Microbes make life on Earth possible. From helping us to digest food to maintaining the atmospheric conditions that make Earth livable, microbes are essential for human health and for our environment. Metagenomics offers a powerful lens for viewing the microbial world and it has revolutionized our understanding of life. This field will lead to advances in Human Health, Earth Science and Global Change, Agriculture, Environmental Remediation, Energy, Astrobiology...

Metagenomics and Astrobiology:

Astrobiology is the study of the origin, evolution, distribution, and future of life in the universe. How does life begin and evolve? Is there life beyond Earth? Can microorganisms live in extreme environments?

Metagenomics could help answering these questions by analyzing microbial genomic data from extreme environments.

Microorganisms have inhabited the Earth for 3.4 billion years of its history, there are essential for the evolution of its minerals, its major geochemical cycles, and its atmosphere, yet the extent of their diversity, their metabolic capabilities, and their ecosystem-level interactions remain vastly unexplored. The large-scale effects of microbial activities is not only critical to learn more about the biosphere, how to better conserve resources and protect the environment but it is also required to interpret the spectra and molecular signatures observe from extraterrestrial planets and moons. 

Most microorganisms that inhabit extreme environments are Archaea. A better understanding of these extremophiles is of interest for the US National Aeronautics and Space Administration (NASA) because of its relevance to possible life on other planets.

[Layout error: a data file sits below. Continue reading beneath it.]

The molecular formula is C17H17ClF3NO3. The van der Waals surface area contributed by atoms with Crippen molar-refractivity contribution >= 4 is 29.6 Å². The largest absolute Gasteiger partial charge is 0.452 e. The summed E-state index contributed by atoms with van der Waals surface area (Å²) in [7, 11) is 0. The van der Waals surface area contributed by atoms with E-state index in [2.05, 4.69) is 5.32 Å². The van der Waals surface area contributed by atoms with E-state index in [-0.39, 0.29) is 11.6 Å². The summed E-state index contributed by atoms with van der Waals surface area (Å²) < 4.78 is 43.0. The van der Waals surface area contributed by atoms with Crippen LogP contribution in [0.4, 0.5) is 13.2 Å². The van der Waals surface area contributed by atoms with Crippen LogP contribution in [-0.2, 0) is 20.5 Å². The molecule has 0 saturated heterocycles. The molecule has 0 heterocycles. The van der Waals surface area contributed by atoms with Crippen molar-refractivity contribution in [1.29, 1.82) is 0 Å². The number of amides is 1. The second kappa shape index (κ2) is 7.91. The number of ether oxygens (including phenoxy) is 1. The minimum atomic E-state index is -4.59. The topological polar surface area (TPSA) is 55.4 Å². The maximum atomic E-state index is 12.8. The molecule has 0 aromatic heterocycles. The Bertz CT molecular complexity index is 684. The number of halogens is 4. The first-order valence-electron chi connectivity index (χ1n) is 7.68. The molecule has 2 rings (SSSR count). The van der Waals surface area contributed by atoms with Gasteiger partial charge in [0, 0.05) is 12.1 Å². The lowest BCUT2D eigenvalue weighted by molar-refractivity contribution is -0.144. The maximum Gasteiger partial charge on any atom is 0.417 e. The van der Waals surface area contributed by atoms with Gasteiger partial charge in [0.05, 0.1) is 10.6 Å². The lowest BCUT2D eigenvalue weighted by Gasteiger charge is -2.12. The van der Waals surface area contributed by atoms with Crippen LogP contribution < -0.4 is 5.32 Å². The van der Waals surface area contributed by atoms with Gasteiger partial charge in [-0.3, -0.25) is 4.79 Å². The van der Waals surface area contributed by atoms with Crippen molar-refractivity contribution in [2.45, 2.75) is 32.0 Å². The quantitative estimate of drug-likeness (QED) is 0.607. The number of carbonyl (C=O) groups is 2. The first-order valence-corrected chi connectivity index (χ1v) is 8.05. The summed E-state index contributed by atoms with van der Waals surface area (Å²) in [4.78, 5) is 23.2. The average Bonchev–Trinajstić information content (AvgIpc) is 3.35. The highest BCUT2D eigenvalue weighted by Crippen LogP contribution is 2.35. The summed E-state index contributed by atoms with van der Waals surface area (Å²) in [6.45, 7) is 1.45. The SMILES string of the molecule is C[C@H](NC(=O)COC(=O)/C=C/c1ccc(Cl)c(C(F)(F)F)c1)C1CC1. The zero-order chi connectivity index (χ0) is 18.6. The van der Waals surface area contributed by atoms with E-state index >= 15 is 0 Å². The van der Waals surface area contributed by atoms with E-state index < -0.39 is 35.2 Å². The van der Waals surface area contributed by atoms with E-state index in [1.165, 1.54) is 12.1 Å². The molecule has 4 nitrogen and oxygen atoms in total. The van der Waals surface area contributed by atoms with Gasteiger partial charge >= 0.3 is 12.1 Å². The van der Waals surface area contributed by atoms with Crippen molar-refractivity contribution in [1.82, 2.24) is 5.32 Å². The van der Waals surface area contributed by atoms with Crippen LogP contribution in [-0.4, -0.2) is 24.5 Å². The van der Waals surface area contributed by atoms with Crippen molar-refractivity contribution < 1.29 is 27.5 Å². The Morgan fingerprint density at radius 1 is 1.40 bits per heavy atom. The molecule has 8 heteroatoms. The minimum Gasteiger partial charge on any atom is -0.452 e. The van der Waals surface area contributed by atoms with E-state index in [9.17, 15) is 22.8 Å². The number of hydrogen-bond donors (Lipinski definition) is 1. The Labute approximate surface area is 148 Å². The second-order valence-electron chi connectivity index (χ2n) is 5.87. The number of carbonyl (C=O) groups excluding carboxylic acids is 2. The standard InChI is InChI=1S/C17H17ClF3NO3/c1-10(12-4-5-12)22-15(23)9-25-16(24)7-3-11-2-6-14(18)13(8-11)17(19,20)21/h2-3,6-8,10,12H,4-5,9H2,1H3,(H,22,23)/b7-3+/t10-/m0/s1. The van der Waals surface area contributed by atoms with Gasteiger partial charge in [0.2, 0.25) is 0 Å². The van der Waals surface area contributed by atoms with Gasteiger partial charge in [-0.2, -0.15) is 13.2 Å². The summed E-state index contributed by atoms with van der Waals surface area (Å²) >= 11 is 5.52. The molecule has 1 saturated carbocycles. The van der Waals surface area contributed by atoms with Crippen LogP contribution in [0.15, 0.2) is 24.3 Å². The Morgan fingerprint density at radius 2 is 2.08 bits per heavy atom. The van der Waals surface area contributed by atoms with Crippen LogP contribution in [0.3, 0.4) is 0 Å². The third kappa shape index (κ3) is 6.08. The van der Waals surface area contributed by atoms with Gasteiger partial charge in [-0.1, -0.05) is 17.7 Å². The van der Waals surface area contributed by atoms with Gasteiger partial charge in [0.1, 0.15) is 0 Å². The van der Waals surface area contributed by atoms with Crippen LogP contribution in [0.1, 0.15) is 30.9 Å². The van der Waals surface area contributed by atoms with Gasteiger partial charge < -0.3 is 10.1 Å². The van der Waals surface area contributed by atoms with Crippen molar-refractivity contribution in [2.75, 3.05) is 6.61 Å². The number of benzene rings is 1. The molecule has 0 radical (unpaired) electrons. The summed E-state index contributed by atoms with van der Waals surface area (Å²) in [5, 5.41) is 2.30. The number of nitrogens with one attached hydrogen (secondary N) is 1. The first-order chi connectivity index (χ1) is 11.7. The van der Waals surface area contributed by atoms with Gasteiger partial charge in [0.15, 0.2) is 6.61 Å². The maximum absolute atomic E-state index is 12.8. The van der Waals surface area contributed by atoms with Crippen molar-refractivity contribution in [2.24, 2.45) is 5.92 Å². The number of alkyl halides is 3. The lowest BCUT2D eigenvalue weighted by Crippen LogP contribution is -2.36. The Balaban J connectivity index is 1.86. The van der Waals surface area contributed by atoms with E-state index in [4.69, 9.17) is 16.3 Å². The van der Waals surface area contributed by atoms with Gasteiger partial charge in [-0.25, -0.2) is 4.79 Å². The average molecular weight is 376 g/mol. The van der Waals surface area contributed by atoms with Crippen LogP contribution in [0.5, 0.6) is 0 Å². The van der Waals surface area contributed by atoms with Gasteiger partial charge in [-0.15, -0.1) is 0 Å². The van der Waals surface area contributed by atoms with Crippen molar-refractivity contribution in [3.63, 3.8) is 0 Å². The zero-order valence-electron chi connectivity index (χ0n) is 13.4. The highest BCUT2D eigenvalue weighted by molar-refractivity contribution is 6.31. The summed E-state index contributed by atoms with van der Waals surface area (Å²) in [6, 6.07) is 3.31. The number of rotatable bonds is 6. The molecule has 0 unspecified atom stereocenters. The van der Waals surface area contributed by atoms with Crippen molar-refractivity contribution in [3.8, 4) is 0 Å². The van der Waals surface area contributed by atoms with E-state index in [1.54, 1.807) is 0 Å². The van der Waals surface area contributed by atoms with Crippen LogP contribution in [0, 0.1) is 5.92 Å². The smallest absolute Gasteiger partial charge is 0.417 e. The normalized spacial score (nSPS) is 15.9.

The Atacama Desert and the Antarctica are both Mars analogue environments because of their dryness and extreme temperature. The study of soil samples from these two locations could improve our understanding of genetic diversity in microbial populations adapted to extreme dryness. 

The analysis of these samples combines two parts: 

The Metadata Collection that contains all the pH, relative humidity, electrical conductivity, geochemistry, and cell count information, and the Metagenomic Collection containing all the genetic diversity information.

The sequence data is first analyzed with a pipeline called CloVR-16S that  enables the characterization and comparison of the microbial communities from two Earth analog for Mars environment. Interpreting the data and correlating the sequence data to the metadata is such a challenge that it is necessary to improve software and statistical tools. 

Tiffany Souterre
Promo 2013

Project in collaboration with:

Prof. Jocelyne DiRuggiero
Johns Hopkins University.

127 Mudd Hall Department of Biology Johns Hopkins University
3400 N. Charles Street Baltimore, MD 21218-2685

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